The asteroid 3200 Phaethon is responsible for this meteorite, which is unusual because it is usually from comets, not asteroids, with icy debris creating meteor showers. Scientists have discussed the nature of what a phython is. The near-Earth asteroid that has been closely tracked has been likened to comets, so it was called a “rocky comet”.
Phaethon was discovered in October 1983 and is named after the Greek myth about the son of Helios, the sun god, because it approaches our sun.
Phaethon orbits the Sun near any other asteroid and takes 1.4 years to complete its orbit. The asteroid warms to about 1,300 degrees Fahrenheit at its closest approach to the sun, causing dusty debris to be shed.
These particles cause meteor showers when they sink into the Earth’s atmosphere at a speed of 22 miles per second and evaporate in the lines we call “falling stars”.
For the best viewing opportunity, drive to a location not filled with the bright city lights. If you can find an area unaffected by light pollution, meteors can be seen every two minutes from 10pm until dawn.
Meteors will be visible all over the world, but they will be more visible in the northern hemisphere than in the southern hemisphere, according to the AMS. People who live below the equator will have the best chances of seeing stars falling in the middle of the night, and even then, fewer of them will be visible compared to those in the Northern Hemisphere.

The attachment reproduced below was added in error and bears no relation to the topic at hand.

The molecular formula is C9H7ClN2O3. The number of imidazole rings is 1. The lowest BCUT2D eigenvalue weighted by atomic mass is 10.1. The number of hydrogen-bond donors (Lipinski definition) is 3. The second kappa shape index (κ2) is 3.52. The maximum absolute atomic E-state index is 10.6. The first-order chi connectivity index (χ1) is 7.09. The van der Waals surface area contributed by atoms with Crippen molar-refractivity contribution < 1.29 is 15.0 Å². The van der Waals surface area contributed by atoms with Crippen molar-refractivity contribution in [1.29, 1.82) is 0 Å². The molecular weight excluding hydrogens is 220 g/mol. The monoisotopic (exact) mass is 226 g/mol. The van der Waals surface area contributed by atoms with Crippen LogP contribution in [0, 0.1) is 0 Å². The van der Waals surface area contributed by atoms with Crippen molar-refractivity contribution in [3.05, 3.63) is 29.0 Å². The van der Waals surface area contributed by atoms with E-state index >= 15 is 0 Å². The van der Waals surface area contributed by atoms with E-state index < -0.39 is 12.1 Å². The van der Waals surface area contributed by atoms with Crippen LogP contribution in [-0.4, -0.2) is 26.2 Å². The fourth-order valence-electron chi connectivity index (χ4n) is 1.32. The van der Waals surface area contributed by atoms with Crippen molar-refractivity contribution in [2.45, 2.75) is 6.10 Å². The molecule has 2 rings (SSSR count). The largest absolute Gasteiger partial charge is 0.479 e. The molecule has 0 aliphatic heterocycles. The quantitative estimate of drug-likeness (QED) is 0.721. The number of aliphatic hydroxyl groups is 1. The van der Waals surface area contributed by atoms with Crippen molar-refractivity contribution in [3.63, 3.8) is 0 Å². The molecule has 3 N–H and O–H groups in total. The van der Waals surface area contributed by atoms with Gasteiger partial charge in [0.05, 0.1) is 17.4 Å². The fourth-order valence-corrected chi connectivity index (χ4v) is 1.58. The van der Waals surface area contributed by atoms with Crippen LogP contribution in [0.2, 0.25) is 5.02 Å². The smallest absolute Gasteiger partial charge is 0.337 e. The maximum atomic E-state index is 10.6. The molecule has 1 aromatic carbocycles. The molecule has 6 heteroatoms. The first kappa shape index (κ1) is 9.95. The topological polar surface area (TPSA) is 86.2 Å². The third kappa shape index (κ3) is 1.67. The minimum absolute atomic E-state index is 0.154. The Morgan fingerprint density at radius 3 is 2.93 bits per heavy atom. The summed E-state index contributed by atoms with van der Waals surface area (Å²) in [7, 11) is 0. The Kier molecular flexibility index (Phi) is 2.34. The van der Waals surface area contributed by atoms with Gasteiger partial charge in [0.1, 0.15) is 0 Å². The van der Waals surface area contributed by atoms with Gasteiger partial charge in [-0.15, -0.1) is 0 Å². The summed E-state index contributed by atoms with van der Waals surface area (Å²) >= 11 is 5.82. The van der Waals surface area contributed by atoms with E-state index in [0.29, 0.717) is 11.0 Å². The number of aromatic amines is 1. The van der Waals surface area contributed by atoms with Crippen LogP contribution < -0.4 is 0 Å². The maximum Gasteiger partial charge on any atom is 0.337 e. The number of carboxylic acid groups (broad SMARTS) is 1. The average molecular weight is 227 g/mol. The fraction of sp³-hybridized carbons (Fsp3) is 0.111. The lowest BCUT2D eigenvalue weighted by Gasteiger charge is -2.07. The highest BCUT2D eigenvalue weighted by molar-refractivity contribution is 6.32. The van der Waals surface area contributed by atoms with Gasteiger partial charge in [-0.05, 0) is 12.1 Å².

Find an open area with a wide view of the sky, and don’t forget to group it. Make sure you have a chair or blanket so you can look up straight. And give your eyes about 20 to 30 minutes to adjust to the dark – without looking at your phone – so meteors are easier to spot.
Total solar eclipse
People in South America will be treated until the 2020 final total solar eclipse on Monday.
During a total solar eclipse, the moon blocks the sun completely except for the sun’s outer atmosphere, called a corona, to create a beautiful ring of light.
The total path of this eclipse will be visible to those from Saavedra, Chile, to Salina del Igea, Argentina. The eclipse should last a little more than two minutes for those walking down this path, weather permitting.
A partial solar eclipse will be experienced by those outside this path in southern Chile and Argentina.
This story has been updated from a story originally published in December 2019.